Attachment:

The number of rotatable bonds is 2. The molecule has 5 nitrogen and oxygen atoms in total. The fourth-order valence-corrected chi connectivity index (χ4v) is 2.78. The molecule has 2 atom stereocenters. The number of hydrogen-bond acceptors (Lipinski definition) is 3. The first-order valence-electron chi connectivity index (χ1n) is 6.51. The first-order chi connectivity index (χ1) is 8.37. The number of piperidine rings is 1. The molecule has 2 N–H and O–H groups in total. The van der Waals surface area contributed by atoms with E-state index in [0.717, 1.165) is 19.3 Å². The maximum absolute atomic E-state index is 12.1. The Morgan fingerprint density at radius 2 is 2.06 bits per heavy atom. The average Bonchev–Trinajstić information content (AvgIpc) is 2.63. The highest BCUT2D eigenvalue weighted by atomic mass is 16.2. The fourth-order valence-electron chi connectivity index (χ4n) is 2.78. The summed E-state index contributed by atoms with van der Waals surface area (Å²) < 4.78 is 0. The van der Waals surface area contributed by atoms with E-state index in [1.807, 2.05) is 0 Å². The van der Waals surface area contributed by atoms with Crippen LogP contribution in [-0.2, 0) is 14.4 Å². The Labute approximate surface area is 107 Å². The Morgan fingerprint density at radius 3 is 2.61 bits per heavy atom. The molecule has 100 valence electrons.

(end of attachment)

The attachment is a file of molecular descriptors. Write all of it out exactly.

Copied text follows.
The number of rotatable bonds is 2. The molecule has 5 nitrogen and oxygen atoms in total. The fourth-order valence-corrected chi connectivity index (χ4v) is 2.78. The molecule has 2 atom stereocenters. The number of hydrogen-bond acceptors (Lipinski definition) is 3. The first-order valence-electron chi connectivity index (χ1n) is 6.51. The first-order chi connectivity index (χ1) is 8.37. The number of piperidine rings is 1. The molecule has 2 N–H and O–H groups in total. The van der Waals surface area contributed by atoms with E-state index in [0.717, 1.165) is 19.3 Å². The maximum absolute atomic E-state index is 12.1. The Morgan fingerprint density at radius 2 is 2.06 bits per heavy atom. The average Bonchev–Trinajstić information content (AvgIpc) is 2.63. The highest BCUT2D eigenvalue weighted by atomic mass is 16.2. The fourth-order valence-electron chi connectivity index (χ4n) is 2.78. The summed E-state index contributed by atoms with van der Waals surface area (Å²) < 4.78 is 0. The van der Waals surface area contributed by atoms with E-state index in [1.807, 2.05) is 0 Å². The van der Waals surface area contributed by atoms with Crippen LogP contribution in [-0.2, 0) is 14.4 Å². The Labute approximate surface area is 107 Å². The Morgan fingerprint density at radius 3 is 2.61 bits per heavy atom. The molecule has 100 valence electrons.